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  Monday, August 7, 2006
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Neighborhood House Capital Campaign
By Rick Winterson
      The South Boston Neighborhood House has hit 105, which qualifies it to be a South Boston tradition if there ever was one.  It’s right up there with the St. Patrick’s Day Parade and the L Street Brownies’ New Year’s Swim.  It is often called “the Ollie”, after its co-founder, Olivia Buckminster James.  But traditions change and grow, especially when an expansion becomes necessary.

     A while back, South Boston Online reported that the Gate of Heaven Hall was to be sold, and that the Neighborhood House had entered the winning bid.  The Hall has twice the usable space of the Neighborhood House’s present location on Seventh Street – 15,000 square feet compared to 7,500. 

     In addition, the Seventh Street location needs extensive repairs.  That makes it an issue of putting money into an existing but cramped site, versus investing capital funds for the long term in a much larger, state-of-the-art facility.

     The necessary variances are in place for the move.  The Neighborhood House will not only install and expand its programs in the new space, it is also pursuing agreements on the use of the new facilities by the Gate of Heaven School and other South Boston groups.  This means that the building will become a true community center.

     The Neighborhood House took out a “bridge loan”, which allowed them to purchase the Hall and begin initial cleanout.  Now, it is necessary to raise capital funds.  Approximately $3.5 million will be spent on Phase One of the relocation; another $2.3 million will be put into Phase Two, for a (gross) total spent of $5.8 million.  Roughly $2.3 million will be realized from the sale of Seventh Street and the Rectory profit share, which was part of the financing arrangement, leaving a (net) total of $3.5 million to be raised.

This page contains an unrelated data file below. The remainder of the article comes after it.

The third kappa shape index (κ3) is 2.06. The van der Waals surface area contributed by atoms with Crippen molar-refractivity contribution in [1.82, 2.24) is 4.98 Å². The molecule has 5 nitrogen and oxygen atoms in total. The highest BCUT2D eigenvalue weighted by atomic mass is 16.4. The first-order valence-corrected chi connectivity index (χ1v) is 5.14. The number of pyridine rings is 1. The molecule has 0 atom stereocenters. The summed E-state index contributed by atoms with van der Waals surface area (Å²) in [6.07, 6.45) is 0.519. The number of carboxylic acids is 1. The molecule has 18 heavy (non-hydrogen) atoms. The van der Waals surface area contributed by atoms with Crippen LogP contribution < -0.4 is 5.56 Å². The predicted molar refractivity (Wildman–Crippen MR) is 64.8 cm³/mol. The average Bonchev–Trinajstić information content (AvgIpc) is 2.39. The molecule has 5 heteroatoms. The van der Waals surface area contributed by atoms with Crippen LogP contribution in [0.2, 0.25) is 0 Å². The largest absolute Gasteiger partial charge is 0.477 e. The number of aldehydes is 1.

At this time, all of these figures are estimates only, especially the working target of $3.5 million to be raised.

     To insure the money is properly raised and that the new operation is self-sustaining, the Neighborhood House is taking a novel approach.  They will use a “development consultant” to help with the capital fund drive.  John Hancock, who has been a Neighborhood House corporate benefactor for many years, has given them a $50,000 grant, which will be used to hire Andrea Fortunato & Associates during the first year of the campaign.  They will serve as the “development consultants”.  John Hancock will also work right alongside the Neighborhood House during this critical project.

     Bryan Van Dorpe, the Executive Director of the South Boston Neighborhood House, expects the capital campaign to start soon, perhaps in a month or two.  It’ll probably extend over the next 12 months.  The buildout might extend into 2008 – the Hall building is sturdy but old.  Certainly, the plumbing/electrical/interior appointments will need to be completely refurbished.

     A tentative two-level floor plan indicates some of the additional activities the Neighborhood House will add to its mission.  A complete basketball facility, a teen center, pre-school classrooms, an elevator, and a small outdoor playground are all part of the floor plan.  According to Van Dorpe, “We will retain the traditional Neighborhood House services, of course, but the new location will allow us to be flexible, and to respond to changing demographics.”  Kevin Martin, President of the Neighborhood house Board, says, “When the Hall became available, it was an opportunity we couldn’t pass up.  I am confident this project will be successful.”

     The structure’s roofline and façade will remain the same, except that a few small gables may be added to the roof.  And of course, the new Neighborhood House will be just three blocks from the Seventh Street building – a mere hop, skip, and a jump. 



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The Gate of Heaven Hall, soon

to become the new Neighbor-

hood House.